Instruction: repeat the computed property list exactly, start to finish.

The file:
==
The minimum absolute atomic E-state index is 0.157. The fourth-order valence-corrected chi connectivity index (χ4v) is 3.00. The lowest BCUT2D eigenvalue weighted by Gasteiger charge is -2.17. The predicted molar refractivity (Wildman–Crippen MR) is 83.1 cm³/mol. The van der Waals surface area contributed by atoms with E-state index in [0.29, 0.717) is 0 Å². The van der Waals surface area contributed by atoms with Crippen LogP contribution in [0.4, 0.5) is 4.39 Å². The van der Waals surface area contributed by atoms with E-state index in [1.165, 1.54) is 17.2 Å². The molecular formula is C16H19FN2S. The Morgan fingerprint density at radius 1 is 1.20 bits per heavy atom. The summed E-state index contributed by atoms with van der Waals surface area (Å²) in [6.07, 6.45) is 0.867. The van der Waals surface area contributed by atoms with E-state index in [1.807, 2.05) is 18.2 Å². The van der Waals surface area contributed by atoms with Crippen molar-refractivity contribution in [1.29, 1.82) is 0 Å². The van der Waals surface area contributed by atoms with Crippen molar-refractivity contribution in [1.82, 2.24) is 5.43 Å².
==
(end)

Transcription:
The minimum absolute atomic E-state index is 0.157. The fourth-order valence-corrected chi connectivity index (χ4v) is 3.00. The lowest BCUT2D eigenvalue weighted by Gasteiger charge is -2.17. The predicted molar refractivity (Wildman–Crippen MR) is 83.1 cm³/mol. The van der Waals surface area contributed by atoms with E-state index in [0.29, 0.717) is 0 Å². The van der Waals surface area contributed by atoms with Crippen LogP contribution in [0.4, 0.5) is 4.39 Å². The van der Waals surface area contributed by atoms with E-state index in [1.165, 1.54) is 17.2 Å². The molecular formula is C16H19FN2S. The Morgan fingerprint density at radius 1 is 1.20 bits per heavy atom. The summed E-state index contributed by atoms with van der Waals surface area (Å²) in [6.07, 6.45) is 0.867. The van der Waals surface area contributed by atoms with E-state index in [1.807, 2.05) is 18.2 Å². The van der Waals surface area contributed by atoms with Crippen molar-refractivity contribution in [1.29, 1.82) is 0 Å². The van der Waals surface area contributed by atoms with Crippen molar-refractivity contribution in [1.82, 2.24) is 5.43 Å².